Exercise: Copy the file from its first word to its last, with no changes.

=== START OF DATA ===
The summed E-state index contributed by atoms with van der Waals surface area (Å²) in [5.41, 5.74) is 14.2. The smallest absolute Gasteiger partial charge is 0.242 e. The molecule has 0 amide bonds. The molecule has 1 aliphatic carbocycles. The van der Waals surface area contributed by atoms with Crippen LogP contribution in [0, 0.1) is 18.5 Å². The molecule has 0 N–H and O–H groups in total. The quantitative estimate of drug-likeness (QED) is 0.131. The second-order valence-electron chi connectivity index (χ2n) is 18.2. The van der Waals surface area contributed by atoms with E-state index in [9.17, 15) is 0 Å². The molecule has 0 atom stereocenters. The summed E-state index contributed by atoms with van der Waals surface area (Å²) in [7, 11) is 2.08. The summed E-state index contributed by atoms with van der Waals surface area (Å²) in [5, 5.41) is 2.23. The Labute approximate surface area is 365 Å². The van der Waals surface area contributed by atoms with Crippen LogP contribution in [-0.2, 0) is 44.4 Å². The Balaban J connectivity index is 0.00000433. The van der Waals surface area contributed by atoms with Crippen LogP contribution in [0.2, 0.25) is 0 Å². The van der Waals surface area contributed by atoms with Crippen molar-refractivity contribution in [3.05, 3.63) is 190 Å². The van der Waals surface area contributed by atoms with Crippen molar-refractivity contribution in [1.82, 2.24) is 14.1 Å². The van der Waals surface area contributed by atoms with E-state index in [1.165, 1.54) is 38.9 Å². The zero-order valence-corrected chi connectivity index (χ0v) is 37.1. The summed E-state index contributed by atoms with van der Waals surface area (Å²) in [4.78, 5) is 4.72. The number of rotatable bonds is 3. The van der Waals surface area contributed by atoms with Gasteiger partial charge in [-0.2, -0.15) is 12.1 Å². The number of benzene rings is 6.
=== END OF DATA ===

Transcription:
The summed E-state index contributed by atoms with van der Waals surface area (Å²) in [5.41, 5.74) is 14.2. The smallest absolute Gasteiger partial charge is 0.242 e. The molecule has 0 amide bonds. The molecule has 1 aliphatic carbocycles. The van der Waals surface area contributed by atoms with Crippen LogP contribution in [0, 0.1) is 18.5 Å². The molecule has 0 N–H and O–H groups in total. The quantitative estimate of drug-likeness (QED) is 0.131. The second-order valence-electron chi connectivity index (χ2n) is 18.2. The van der Waals surface area contributed by atoms with E-state index in [9.17, 15) is 0 Å². The molecule has 0 atom stereocenters. The summed E-state index contributed by atoms with van der Waals surface area (Å²) in [7, 11) is 2.08. The summed E-state index contributed by atoms with van der Waals surface area (Å²) in [5, 5.41) is 2.23. The Labute approximate surface area is 365 Å². The van der Waals surface area contributed by atoms with Crippen LogP contribution in [-0.2, 0) is 44.4 Å². The Balaban J connectivity index is 0.00000433. The van der Waals surface area contributed by atoms with Crippen LogP contribution in [0.2, 0.25) is 0 Å². The van der Waals surface area contributed by atoms with Crippen molar-refractivity contribution in [3.05, 3.63) is 190 Å². The van der Waals surface area contributed by atoms with Crippen molar-refractivity contribution in [1.82, 2.24) is 14.1 Å². The van der Waals surface area contributed by atoms with E-state index in [1.165, 1.54) is 38.9 Å². The zero-order valence-corrected chi connectivity index (χ0v) is 37.1. The summed E-state index contributed by atoms with van der Waals surface area (Å²) in [4.78, 5) is 4.72. The number of rotatable bonds is 3. The van der Waals surface area contributed by atoms with Gasteiger partial charge in [-0.2, -0.15) is 12.1 Å². The number of benzene rings is 6.